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The Daily Cardinal Est. 1892
Friday, January 28, 2022

He did it for Eloise


Three years ago, Eloise Gould was a normal 12-year-old girl. Her uncle, Joe Melloy, described her as having the face of an angel and a smile that could melt your heart. She danced, created artwork, and had dreams of becoming a scuba diver. Sometimes she would put together outfits that rarely matched, but somehow still worked out.


Not long after her twelfth birthday, Eloise was diagnosed withrhabdomyosarcoma, a rare form of childhood cancer. Melloywatched for two-and-a-half years as Eloise fought a brave battle. He sent her clothing and art supplies to keep her busy in the hospital and promised to keep hope alive.

Eloise's battle with cancer ended in May of last year, but her spirit still emanates today. As a tribute to his niece, Melloy participated in the Ultimate Hike, a 33-mile trek along the Superior Hiking Trail in Minnesota.


The hike raises money for CureSearch, the only major national non-profit dedicated solely to childhood cancer research, according to Brecka Putnam, regional development manager for the CureSearch for Children's Cancer.


The organization contributes funds to the Children's Oncology Group (COG) which treats over 90 percent of childhood cancer patients through a network of over 200 hospitals.


The Children's Oncology Group has been able to change the childhood cancer cure rate from 10 percent to 78 percent in 40 years.


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This is the first year of the Ultimate Hike in the Midwest, modeled after its successful start in the South.


"We knew that there would be Midwesterners that were up to the challenge, so we introduced the event in Madison, Minneapolis, and Duluth/Superior this spring for the August hike, and to Grand Rapids, Mich., this summer for a fall event," Putnam said.


Through the help of supportive family and friends, and social media connections, Melloy was able to earn over $2,820 toward his hike, well over his $2,500 goal.


"CureSearch had been very supportive through the process with Eloise's battle and participating in the Ultimate Hike was a really easy decision," Melloy said.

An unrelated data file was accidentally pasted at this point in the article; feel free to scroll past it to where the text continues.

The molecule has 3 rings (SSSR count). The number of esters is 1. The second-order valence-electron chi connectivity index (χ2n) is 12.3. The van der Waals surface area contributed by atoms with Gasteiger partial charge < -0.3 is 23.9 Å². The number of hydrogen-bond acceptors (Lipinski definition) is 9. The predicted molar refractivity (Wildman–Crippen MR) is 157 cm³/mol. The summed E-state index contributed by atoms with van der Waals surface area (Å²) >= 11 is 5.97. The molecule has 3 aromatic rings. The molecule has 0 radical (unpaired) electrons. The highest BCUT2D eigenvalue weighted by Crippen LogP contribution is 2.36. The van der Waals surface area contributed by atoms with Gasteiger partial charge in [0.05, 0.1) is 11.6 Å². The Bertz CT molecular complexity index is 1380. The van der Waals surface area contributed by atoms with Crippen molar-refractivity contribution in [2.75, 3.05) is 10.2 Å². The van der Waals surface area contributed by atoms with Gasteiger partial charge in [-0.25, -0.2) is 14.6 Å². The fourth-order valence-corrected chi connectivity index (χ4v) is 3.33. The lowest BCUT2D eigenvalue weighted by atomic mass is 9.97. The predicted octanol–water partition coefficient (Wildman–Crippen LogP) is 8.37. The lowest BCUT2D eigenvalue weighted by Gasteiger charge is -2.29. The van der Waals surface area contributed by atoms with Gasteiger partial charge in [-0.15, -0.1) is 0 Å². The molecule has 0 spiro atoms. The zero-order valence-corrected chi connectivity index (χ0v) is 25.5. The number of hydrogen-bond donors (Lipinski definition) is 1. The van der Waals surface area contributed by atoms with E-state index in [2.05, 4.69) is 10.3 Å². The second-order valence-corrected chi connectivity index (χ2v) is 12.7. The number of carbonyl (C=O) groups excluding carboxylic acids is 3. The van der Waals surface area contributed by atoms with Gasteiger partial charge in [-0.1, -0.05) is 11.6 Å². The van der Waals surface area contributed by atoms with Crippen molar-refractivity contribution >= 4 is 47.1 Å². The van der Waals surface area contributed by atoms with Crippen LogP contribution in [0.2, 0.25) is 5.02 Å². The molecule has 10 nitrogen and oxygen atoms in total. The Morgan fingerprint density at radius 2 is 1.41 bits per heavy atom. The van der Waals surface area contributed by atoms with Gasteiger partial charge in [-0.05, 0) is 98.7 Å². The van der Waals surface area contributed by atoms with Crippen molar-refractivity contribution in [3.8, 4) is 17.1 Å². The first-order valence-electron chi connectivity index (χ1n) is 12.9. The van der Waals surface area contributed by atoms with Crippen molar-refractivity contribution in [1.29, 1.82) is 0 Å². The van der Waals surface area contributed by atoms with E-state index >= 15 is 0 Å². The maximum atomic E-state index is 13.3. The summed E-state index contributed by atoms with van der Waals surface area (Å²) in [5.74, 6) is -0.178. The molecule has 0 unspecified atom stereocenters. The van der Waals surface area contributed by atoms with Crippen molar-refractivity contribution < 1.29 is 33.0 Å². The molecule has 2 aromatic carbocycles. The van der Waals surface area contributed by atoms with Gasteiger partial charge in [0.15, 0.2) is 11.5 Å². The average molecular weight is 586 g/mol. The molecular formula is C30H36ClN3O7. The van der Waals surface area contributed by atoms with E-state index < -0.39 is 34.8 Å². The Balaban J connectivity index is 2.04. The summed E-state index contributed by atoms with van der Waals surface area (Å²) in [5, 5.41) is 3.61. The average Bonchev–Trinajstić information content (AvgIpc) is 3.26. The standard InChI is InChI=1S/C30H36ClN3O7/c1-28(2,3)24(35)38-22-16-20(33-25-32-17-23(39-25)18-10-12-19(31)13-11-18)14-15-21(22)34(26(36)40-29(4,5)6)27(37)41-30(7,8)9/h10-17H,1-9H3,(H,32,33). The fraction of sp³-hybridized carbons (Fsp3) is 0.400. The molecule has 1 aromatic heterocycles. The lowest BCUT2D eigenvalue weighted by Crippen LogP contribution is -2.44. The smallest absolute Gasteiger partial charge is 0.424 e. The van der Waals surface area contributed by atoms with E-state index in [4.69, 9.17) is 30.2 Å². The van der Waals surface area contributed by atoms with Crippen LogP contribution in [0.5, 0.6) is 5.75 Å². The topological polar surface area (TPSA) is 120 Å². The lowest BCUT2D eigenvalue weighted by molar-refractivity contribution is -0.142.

"What is very inspiring is that people were contributing while the economic news at the time was some of the worst I've seen in my lifetime," he said. "It shows that people really care about trying to find a cure for cancer and especially a cure for children's cancer, even in hard times."

Training for Melloy included summer hikes in state parks around Madison and Lake Monona. Good hiking shoes, a nice backpack with a hydration system, and hiking sticks were essential to the climb as well. He stressed the importance of not only preparing physically but also mentally.

"The actual hike was perhaps the hardest effort I have ever done," Melloy said. "I've hiked portions of the Appalachian Trail in the East and the Sierras out West in the past and the trails for the Ultimate Hike easily were as difficult."


While organizations like CureSearch and The Children's Oncology group have made sizable strides in research towards treatment and prevention of childhood cancer, there is still no cure.


Every day, 36 children are diagnosed with cancer in the U.S. Seven of those children will die of their disease.


For many participants like Melloy, the Ultimate Hike is a way to honor those who have lost the battle of childhood cancer, as well as a way to continue the fight to find a cure for such a devastating disease.


"While they are fighting to finish those last few miles, there are kids in hospital beds fighting for their lives," said Putnam. "Because of our hikers, hopefully more of those kids will survive their disease."

Melloy's motivation for the hike is clear: Eloise.

"I certainly felt her spirit on the Ultimate Hike and think about her nearly every day," Melloy said. "I will do the Ultimate Hike next year for her and the cause. The experience is totally worth it."

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